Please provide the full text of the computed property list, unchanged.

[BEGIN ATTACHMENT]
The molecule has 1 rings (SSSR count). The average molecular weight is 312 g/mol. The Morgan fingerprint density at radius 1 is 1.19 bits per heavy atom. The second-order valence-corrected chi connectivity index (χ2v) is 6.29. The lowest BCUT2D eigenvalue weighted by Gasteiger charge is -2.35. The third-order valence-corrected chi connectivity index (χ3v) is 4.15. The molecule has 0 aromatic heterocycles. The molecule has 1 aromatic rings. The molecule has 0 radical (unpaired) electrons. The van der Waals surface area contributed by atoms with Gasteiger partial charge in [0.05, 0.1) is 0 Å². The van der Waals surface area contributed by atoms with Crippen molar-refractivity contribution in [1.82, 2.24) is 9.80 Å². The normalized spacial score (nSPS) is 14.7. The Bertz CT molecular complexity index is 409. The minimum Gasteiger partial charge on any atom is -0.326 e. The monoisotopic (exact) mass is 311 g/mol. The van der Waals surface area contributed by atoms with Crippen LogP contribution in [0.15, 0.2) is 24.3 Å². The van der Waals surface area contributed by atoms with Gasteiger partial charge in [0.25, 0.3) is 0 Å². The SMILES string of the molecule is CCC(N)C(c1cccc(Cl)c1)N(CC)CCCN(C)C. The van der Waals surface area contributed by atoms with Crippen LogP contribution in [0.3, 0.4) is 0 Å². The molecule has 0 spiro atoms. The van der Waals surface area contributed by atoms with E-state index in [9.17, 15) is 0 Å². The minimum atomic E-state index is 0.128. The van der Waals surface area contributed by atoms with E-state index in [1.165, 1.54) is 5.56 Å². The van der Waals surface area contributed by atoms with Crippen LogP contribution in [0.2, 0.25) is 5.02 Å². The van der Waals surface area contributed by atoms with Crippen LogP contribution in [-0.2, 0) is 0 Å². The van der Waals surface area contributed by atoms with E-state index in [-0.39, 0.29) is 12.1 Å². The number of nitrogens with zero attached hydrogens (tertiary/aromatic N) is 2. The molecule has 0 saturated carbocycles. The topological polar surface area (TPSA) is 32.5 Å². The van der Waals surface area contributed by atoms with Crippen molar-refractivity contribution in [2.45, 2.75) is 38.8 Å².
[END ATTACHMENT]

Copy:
The molecule has 1 rings (SSSR count). The average molecular weight is 312 g/mol. The Morgan fingerprint density at radius 1 is 1.19 bits per heavy atom. The second-order valence-corrected chi connectivity index (χ2v) is 6.29. The lowest BCUT2D eigenvalue weighted by Gasteiger charge is -2.35. The third-order valence-corrected chi connectivity index (χ3v) is 4.15. The molecule has 0 aromatic heterocycles. The molecule has 1 aromatic rings. The molecule has 0 radical (unpaired) electrons. The van der Waals surface area contributed by atoms with Gasteiger partial charge in [0.05, 0.1) is 0 Å². The van der Waals surface area contributed by atoms with Crippen molar-refractivity contribution in [1.82, 2.24) is 9.80 Å². The normalized spacial score (nSPS) is 14.7. The Bertz CT molecular complexity index is 409. The minimum Gasteiger partial charge on any atom is -0.326 e. The monoisotopic (exact) mass is 311 g/mol. The van der Waals surface area contributed by atoms with Crippen LogP contribution in [0.15, 0.2) is 24.3 Å². The van der Waals surface area contributed by atoms with Gasteiger partial charge in [0.25, 0.3) is 0 Å². The SMILES string of the molecule is CCC(N)C(c1cccc(Cl)c1)N(CC)CCCN(C)C. The van der Waals surface area contributed by atoms with Crippen LogP contribution in [0.3, 0.4) is 0 Å². The molecule has 0 spiro atoms. The van der Waals surface area contributed by atoms with E-state index in [9.17, 15) is 0 Å². The minimum atomic E-state index is 0.128. The van der Waals surface area contributed by atoms with E-state index in [1.165, 1.54) is 5.56 Å². The van der Waals surface area contributed by atoms with Crippen LogP contribution in [0.2, 0.25) is 5.02 Å². The van der Waals surface area contributed by atoms with Crippen LogP contribution in [-0.2, 0) is 0 Å². The van der Waals surface area contributed by atoms with E-state index in [-0.39, 0.29) is 12.1 Å². The number of nitrogens with zero attached hydrogens (tertiary/aromatic N) is 2. The molecule has 0 saturated carbocycles. The topological polar surface area (TPSA) is 32.5 Å². The van der Waals surface area contributed by atoms with Crippen molar-refractivity contribution in [2.45, 2.75) is 38.8 Å².